19 November 2016
4 Ways We’re Going to be Better Global Citizens this Christmas
I have conflicting feelings about Christmas.
It is by far my favourite time of year because I love all the parties, the ridiculous amounts of food, the shopping, the gift-wrapping, the carols, the gatherings of friends and family, the decorations… and the beautiful messages about kindness, giving and love.
On the flip side, I hate how commercial Christmas is, and all the excess. Excessive food, excessive alcohol, excessive gift-buying and packaging. I know, I said I love all that food and shopping and parties, but a big and important part of me knows that it’s really all too much. That part of me that cares passionately about the environment, and about all the people in the world who are going without while I gorge, and waste, and take my privilege for granted.
And look, these conflicting feelings aren’t reserved just for Christmas. They’re probably present in just about every big celebration. I love the excitement of Melbourne Cup day, but I don’t believe in using animals in sport. I become increasingly conflicted over Australia Day each year because I love our country and our lifestyle but I can’t ignore our terrible colonial history and the growing hostility towards minorities that such a patriotic celebration seems to fuel.
All these things I used to enjoy with abandon, but as I get older, I guess I’m starting to realise that I am a part of the problems I see in the world.
I don’t want to be part of the problem. I want to ‘be the change’ as Ghandi once said. But as with all well-worn habits, change is pretty hard. So I’ve set a challenge to myself to make small changes each year. Because even small change is better than none at all.
Here are four things we’ll be doing this Christmas to be better global citizens:
1. Support small businesses
So I guess this one is pretty obvious. I run a handmade marketplace so it would be pretty cheeky of me to do my Christmas shopping at Kmart!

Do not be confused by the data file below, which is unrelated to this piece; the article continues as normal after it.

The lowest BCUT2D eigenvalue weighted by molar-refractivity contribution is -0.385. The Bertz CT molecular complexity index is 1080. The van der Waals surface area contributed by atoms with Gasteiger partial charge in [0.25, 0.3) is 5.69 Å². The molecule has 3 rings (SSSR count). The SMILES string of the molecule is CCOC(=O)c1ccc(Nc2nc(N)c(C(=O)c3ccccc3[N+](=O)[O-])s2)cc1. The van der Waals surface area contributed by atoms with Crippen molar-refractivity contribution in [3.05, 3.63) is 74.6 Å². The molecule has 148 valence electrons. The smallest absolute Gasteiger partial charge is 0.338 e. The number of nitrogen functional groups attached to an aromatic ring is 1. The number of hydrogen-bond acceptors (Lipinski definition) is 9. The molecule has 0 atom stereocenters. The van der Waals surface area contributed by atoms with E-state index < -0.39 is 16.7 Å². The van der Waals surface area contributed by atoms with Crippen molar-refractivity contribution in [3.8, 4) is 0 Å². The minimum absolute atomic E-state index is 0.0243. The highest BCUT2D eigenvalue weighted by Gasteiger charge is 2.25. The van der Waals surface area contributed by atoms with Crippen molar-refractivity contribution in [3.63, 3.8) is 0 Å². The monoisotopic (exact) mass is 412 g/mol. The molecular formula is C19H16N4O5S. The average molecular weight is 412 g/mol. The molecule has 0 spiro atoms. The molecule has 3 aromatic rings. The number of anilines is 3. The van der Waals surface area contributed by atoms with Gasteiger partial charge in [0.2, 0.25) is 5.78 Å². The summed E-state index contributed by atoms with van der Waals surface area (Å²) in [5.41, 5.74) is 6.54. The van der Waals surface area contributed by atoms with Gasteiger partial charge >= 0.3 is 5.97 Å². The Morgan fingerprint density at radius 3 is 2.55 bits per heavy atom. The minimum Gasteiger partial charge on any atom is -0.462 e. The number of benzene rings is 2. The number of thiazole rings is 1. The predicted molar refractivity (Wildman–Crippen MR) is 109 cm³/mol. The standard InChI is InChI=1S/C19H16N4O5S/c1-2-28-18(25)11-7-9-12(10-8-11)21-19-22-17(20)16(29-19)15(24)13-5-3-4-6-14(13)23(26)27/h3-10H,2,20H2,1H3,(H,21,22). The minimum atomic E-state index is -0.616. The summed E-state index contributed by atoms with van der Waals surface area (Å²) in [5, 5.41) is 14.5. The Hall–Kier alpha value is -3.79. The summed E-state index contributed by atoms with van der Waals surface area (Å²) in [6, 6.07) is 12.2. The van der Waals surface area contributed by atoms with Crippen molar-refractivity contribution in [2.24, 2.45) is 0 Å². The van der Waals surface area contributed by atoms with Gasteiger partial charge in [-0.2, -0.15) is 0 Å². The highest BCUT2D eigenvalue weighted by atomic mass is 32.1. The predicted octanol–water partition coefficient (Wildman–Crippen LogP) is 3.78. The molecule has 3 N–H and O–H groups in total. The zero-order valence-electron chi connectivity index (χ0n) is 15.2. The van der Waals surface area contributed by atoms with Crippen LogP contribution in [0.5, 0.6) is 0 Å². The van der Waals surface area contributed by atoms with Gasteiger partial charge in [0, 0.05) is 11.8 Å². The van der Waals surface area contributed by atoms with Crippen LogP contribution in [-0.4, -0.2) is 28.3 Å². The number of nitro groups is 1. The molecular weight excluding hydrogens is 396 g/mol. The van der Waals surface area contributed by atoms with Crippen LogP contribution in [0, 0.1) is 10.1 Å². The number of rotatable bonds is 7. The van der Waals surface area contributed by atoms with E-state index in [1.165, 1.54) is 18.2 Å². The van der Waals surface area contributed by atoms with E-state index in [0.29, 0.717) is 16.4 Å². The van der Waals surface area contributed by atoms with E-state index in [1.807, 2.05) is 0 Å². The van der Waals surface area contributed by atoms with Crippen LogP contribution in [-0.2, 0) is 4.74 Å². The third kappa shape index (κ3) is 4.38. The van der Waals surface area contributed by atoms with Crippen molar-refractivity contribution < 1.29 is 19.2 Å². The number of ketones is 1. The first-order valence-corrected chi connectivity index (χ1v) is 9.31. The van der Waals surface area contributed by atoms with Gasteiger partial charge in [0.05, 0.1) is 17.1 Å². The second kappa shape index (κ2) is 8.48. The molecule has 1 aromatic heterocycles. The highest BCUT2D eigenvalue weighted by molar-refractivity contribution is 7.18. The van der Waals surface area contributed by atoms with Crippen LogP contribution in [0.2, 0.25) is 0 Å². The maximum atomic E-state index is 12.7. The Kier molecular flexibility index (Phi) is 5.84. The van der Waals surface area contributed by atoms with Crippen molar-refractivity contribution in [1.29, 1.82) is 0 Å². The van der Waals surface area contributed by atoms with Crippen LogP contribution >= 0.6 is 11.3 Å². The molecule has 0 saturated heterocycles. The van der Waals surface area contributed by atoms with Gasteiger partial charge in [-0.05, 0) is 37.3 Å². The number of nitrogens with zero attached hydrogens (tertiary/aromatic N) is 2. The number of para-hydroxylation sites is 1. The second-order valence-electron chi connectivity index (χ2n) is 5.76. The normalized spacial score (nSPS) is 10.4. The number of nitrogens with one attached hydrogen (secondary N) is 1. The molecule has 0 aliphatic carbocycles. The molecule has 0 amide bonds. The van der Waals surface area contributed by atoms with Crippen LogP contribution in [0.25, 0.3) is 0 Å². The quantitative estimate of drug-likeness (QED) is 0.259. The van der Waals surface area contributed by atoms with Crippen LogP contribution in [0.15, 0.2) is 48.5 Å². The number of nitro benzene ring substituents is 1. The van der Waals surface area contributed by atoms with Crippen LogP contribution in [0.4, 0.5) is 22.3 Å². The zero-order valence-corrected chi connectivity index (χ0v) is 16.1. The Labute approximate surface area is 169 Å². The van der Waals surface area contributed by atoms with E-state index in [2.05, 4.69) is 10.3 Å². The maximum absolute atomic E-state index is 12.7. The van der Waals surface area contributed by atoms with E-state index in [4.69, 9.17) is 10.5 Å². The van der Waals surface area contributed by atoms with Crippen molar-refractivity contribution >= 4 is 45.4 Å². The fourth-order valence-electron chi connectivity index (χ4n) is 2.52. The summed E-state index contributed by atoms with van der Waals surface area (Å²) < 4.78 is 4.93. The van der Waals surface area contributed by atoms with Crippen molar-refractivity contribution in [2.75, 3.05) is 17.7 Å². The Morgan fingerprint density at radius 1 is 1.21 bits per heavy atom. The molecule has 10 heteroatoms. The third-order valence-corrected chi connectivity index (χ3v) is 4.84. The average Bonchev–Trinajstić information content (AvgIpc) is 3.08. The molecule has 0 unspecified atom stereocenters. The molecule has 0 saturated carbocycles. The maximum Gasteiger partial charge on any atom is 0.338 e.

This one is also pretty easy (gotta take baby steps) because I love giving unique gifts, so buying handmade from Aussie makers means I get better gifts, and support small businesses.
Last year 90% of the gifts we bought were from Made It, but this year I’m going strictly handmade. So if you’re on my Christmas list, you’re getting handmade… or coal!
2. Consume less food
A few years ago we had the extended family for Christmas and everybody brought food. Christmas lunch consisted of TWO ham legs, two chickens, roast vegies, a giant baked cauliflower cheese, 3 salads, two trifles, a pavlova, a Christmas cake, Christmas pudding, custard & ice cream. Plus nibbles.
Seriously? There were only 8 adults and 3 kids. That is a whole lot of food and I’ve gotta say, it’s pretty embarrassing to write it down.
So this year, it’s just the hubby and me and the two toddlers, and we’re going to keep it simple. One protein (because Christmas ham is possibly the best part of Christmas), one salad, one desert. This year, we will NOT be throwing food away!
3. DIY eco-friendly gift wrapping
Let me put it out there: I’m a sucker for pretty & perfect gift-wrapping. So one trend I love at the moment is brown paper wrapping. Ditching the snowflake prints (you know how I feel about those
) and bright colours means that all the paper that does end up in the bin is just biodegradable paper. No nasty inks and chemicals.
We’ll be opting for homemade natural dyes that the kids can use to decorate recycled paper or old linen, and reusable fabric ribbon or twine over yucky disposable foil curling ribbon.
Checkout our ‘DIY Projects’
board on Pinterest for some natural dye ideas like the one below from Craftsy.
4. Give more to those in need by making donation dollars go further.
We always donate more to charity at Christmas, whether it is buying a goat for a family in Africa via Oxfam, or a toy for a homeless child through one of the department stores. I love buying Christmas gifts like this, but how do you choose which charities to support?
Some charities spend less on administration than others, but not all charities are created equal when it comes to impact, so how do you chose?
This year I’ll be donating through Effective Alturism Australia
, which was established to help people invest their money in the most effective ways possible so that donations make the maximum impact.
They use evidence-based approaches to assess charities and you choose which of their recommended charities to donate to. Because they’re run by volunteers and are privately funded, 100% of your donation goes to the charity you select, and you can be sure you’ll be really making a difference.
How are you planning to be a better global citizen this Christmas?
Louise (a.k.a. “Mrs Made It”)
Wordsmith, art & craft enthusiast, and grand-visionary.